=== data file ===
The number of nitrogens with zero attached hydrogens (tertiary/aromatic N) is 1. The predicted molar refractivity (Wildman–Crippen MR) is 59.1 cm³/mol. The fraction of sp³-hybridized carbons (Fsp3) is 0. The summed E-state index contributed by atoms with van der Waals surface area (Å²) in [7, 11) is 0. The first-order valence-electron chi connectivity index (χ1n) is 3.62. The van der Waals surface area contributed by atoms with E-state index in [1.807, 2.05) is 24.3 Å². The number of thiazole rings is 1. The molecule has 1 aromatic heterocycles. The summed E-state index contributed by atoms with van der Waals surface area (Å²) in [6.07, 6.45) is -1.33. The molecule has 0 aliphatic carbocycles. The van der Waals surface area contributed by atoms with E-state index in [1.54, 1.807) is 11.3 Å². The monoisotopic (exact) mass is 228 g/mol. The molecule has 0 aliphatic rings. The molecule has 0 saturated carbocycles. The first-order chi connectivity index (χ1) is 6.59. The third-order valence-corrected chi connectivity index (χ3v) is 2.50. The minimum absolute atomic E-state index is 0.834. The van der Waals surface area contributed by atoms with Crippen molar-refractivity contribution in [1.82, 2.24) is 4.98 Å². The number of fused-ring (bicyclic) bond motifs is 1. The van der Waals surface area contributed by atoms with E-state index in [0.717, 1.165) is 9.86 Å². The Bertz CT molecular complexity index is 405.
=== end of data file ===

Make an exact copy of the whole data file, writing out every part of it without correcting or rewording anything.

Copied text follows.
The number of nitrogens with zero attached hydrogens (tertiary/aromatic N) is 1. The predicted molar refractivity (Wildman–Crippen MR) is 59.1 cm³/mol. The fraction of sp³-hybridized carbons (Fsp3) is 0. The summed E-state index contributed by atoms with van der Waals surface area (Å²) in [7, 11) is 0. The first-order valence-electron chi connectivity index (χ1n) is 3.62. The van der Waals surface area contributed by atoms with E-state index in [1.807, 2.05) is 24.3 Å². The number of thiazole rings is 1. The molecule has 1 aromatic heterocycles. The summed E-state index contributed by atoms with van der Waals surface area (Å²) in [6.07, 6.45) is -1.33. The molecule has 0 aliphatic carbocycles. The van der Waals surface area contributed by atoms with E-state index in [1.54, 1.807) is 11.3 Å². The monoisotopic (exact) mass is 228 g/mol. The molecule has 0 aliphatic rings. The molecule has 0 saturated carbocycles. The first-order chi connectivity index (χ1) is 6.59. The third-order valence-corrected chi connectivity index (χ3v) is 2.50. The minimum absolute atomic E-state index is 0.834. The van der Waals surface area contributed by atoms with Crippen molar-refractivity contribution in [1.82, 2.24) is 4.98 Å². The number of fused-ring (bicyclic) bond motifs is 1. The van der Waals surface area contributed by atoms with E-state index in [0.717, 1.165) is 9.86 Å². The Bertz CT molecular complexity index is 405.